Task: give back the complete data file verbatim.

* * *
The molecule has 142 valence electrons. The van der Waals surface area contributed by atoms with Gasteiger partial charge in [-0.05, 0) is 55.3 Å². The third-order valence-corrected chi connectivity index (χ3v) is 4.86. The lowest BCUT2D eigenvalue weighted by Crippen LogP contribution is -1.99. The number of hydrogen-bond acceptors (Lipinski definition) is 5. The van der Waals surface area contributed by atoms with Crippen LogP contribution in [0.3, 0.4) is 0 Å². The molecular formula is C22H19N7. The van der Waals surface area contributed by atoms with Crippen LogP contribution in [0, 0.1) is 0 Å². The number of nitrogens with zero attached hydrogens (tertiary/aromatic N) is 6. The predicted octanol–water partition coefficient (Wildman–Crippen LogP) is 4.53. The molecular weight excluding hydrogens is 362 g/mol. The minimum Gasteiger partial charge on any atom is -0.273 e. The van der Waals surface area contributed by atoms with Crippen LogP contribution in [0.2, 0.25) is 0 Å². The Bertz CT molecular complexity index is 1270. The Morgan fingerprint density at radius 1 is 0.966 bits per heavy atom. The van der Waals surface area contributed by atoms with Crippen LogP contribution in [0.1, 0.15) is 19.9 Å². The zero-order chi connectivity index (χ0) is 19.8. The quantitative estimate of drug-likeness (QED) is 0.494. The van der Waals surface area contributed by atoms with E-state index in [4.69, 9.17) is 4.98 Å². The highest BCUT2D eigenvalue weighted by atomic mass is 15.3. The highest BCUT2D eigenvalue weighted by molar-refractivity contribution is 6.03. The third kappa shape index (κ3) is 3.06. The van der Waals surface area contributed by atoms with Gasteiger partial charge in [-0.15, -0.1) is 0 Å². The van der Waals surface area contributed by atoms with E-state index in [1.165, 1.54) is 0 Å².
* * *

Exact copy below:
The molecule has 142 valence electrons. The van der Waals surface area contributed by atoms with Gasteiger partial charge in [-0.05, 0) is 55.3 Å². The third-order valence-corrected chi connectivity index (χ3v) is 4.86. The lowest BCUT2D eigenvalue weighted by Crippen LogP contribution is -1.99. The number of hydrogen-bond acceptors (Lipinski definition) is 5. The van der Waals surface area contributed by atoms with Crippen LogP contribution in [0.3, 0.4) is 0 Å². The molecular formula is C22H19N7. The van der Waals surface area contributed by atoms with Crippen LogP contribution in [0, 0.1) is 0 Å². The number of nitrogens with zero attached hydrogens (tertiary/aromatic N) is 6. The predicted octanol–water partition coefficient (Wildman–Crippen LogP) is 4.53. The molecular weight excluding hydrogens is 362 g/mol. The minimum Gasteiger partial charge on any atom is -0.273 e. The van der Waals surface area contributed by atoms with Crippen LogP contribution in [0.2, 0.25) is 0 Å². The Bertz CT molecular complexity index is 1270. The Morgan fingerprint density at radius 1 is 0.966 bits per heavy atom. The van der Waals surface area contributed by atoms with Crippen LogP contribution in [0.1, 0.15) is 19.9 Å². The zero-order chi connectivity index (χ0) is 19.8. The quantitative estimate of drug-likeness (QED) is 0.494. The van der Waals surface area contributed by atoms with E-state index in [4.69, 9.17) is 4.98 Å². The highest BCUT2D eigenvalue weighted by atomic mass is 15.3. The highest BCUT2D eigenvalue weighted by molar-refractivity contribution is 6.03. The third kappa shape index (κ3) is 3.06. The van der Waals surface area contributed by atoms with Gasteiger partial charge in [-0.15, -0.1) is 0 Å². The van der Waals surface area contributed by atoms with E-state index in [1.165, 1.54) is 0 Å².